• Hemiplegia — This is paralysis of muscles of the lower face, arm, and leg on one side of the body. 

 

  • Diplegia — Paralysis affecting symmetrical parts of the body, such as both legs or both arms.

Spinal cord injuries explained

Complete Spinal Cord Injuries

Complete spinal cord injuries may include:

 

  • Tetraplegia — Also known as quadriplegia, this form of paralysis affects both arms and both legs. It usually involves an inability to move the upper and lower parts of the body, with areas of impaired mobility often including the hands, fingers, arms, chest, feet, legs, and toes. Such injuries might or might not include the head, neck, and shoulders. There could also be difficulties with bladder and bowel control, respiration, or other certain routine functions. The higher up the injury is on the cervical spinal cord, the more severe the symptoms will be.

 

  • Paraplegia — Paraplegia relates to the inability to voluntarily move the lower parts of the body, usually the toes, feet, legs, and possibly the abdomen. These injuries are the result of damage to the thoracic spinal cord. Like cervical spinal cord injuries, the injuries will usually be more severe the closer they are to the top vertebra.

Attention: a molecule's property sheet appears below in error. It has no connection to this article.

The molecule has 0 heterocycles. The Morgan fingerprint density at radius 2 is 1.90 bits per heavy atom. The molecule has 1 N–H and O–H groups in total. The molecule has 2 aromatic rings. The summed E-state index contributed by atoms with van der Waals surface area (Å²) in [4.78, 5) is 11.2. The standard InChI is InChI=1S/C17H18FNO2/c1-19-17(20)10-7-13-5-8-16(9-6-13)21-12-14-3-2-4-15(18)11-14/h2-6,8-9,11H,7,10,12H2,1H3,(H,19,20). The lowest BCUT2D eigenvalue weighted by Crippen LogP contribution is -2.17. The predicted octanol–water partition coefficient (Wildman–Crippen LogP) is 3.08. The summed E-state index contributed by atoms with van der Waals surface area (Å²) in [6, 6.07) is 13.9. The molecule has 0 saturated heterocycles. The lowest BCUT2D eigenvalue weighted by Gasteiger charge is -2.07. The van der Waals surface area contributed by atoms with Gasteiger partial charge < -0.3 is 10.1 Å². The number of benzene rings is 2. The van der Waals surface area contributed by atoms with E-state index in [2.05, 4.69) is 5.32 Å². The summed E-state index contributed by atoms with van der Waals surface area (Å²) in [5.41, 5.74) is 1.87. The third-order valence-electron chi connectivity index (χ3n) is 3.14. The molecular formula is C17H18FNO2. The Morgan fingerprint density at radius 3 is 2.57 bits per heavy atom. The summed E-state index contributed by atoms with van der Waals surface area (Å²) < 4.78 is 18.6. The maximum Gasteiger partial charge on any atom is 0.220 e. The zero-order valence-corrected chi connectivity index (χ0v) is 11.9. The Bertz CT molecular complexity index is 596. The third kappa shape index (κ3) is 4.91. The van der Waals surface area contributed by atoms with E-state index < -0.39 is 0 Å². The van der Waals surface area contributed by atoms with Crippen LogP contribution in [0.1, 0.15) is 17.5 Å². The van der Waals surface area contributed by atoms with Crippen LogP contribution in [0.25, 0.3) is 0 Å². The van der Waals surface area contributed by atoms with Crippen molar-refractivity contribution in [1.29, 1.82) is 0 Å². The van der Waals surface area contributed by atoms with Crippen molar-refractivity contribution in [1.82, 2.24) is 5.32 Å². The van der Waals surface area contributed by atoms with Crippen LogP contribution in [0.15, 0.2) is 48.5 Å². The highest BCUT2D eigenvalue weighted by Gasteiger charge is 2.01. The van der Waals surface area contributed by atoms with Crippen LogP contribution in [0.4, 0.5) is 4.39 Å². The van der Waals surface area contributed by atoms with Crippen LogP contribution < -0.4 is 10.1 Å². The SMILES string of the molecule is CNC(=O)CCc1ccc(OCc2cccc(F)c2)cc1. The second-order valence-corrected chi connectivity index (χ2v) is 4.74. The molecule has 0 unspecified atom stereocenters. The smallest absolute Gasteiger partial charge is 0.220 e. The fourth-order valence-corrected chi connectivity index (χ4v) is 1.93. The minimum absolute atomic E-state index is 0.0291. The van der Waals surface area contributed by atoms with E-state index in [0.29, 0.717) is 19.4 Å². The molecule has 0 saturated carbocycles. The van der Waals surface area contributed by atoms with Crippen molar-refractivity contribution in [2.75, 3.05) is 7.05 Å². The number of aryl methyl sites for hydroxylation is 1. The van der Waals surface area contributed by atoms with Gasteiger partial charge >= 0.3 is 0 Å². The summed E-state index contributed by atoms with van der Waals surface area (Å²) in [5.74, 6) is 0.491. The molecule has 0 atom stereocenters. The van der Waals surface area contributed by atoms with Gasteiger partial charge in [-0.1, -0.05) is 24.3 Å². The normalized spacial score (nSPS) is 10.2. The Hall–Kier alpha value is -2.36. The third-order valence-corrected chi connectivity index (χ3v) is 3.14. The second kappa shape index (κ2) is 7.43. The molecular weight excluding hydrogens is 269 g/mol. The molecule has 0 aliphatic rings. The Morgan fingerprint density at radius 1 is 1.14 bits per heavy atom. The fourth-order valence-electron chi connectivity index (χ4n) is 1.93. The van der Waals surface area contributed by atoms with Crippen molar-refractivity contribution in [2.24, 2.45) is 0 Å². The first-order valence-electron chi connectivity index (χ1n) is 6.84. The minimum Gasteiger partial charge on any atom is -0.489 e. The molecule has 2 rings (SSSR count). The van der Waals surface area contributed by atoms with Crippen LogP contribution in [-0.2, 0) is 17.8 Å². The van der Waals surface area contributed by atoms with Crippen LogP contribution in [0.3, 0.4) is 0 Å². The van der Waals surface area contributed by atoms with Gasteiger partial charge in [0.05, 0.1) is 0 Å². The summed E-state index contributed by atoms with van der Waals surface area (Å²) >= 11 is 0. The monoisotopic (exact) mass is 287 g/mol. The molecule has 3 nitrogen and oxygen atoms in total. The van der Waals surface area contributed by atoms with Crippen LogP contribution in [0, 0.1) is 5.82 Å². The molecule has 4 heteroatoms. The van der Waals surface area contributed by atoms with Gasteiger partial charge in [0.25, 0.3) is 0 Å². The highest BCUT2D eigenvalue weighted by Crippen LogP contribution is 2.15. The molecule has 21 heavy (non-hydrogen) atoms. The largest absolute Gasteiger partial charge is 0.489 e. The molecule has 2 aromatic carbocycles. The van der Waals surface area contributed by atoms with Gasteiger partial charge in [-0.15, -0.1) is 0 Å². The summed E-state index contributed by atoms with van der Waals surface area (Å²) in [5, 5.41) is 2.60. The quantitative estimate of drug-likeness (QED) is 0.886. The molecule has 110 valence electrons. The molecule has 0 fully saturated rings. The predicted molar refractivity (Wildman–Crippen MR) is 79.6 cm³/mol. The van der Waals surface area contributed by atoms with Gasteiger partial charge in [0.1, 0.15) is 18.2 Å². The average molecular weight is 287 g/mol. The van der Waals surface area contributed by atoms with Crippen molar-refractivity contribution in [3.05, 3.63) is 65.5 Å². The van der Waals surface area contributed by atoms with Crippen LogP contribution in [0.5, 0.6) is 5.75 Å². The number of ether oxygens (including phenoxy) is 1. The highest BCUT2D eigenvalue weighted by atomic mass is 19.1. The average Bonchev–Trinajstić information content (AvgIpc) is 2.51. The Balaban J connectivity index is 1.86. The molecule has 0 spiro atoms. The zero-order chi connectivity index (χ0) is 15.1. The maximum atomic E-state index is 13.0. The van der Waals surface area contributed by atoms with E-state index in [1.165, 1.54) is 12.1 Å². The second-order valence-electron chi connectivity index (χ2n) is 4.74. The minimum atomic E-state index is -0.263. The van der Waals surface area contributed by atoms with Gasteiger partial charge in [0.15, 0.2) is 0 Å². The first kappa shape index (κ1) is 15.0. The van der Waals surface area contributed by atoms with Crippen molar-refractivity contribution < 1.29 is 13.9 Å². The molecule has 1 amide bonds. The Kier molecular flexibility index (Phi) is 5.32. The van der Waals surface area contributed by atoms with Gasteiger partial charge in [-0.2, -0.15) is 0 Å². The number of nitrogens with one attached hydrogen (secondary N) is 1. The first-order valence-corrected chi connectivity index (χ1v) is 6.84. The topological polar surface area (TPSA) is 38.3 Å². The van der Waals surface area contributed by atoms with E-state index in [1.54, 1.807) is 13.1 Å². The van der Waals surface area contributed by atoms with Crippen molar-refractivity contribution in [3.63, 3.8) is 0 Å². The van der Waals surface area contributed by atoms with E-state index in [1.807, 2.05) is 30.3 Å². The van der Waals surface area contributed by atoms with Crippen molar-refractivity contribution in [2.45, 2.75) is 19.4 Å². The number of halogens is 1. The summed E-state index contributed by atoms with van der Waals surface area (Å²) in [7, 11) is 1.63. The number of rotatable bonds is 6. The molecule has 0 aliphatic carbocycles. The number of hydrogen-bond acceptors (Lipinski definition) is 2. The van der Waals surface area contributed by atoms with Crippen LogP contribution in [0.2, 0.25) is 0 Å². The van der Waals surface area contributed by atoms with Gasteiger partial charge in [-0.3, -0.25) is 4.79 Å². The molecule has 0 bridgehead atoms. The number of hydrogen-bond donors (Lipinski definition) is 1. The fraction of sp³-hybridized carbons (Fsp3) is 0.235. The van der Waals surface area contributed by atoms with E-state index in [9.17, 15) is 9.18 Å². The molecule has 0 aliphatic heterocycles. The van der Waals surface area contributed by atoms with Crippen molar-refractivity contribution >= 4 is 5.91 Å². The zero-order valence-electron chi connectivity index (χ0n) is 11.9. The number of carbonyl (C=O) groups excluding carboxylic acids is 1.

Causes of Spinal Cord Injuries and Paralysis

There are many ways that people can suffer severe spinal trauma that leads to paralysis – many of which happen due to the negligence of others. Common accidents that might cause paralyzing spinal injuries include:

 

  • Falls from high places
  • Car accidents
  • Truck accidents
  • Pedestrian accidents 
  • Motorcycle accidents
  • Bicycle accidents
  • Slip and falls
  • Sports injuries
  • Violence

 

If someone else’s negligence causes a spinal injury, that party should be responsible for covering all the losses stemming from the injury. 

 

Losses from Paralysis

The losses from a paralyzing spinal injury can be overwhelming. Paralysis changes almost every aspect of a person’s life, including finances, physical abilities, and mental state. Complete spinal injuries are permanent, which means the life-altering losses will continue for the rest of a victim’s life.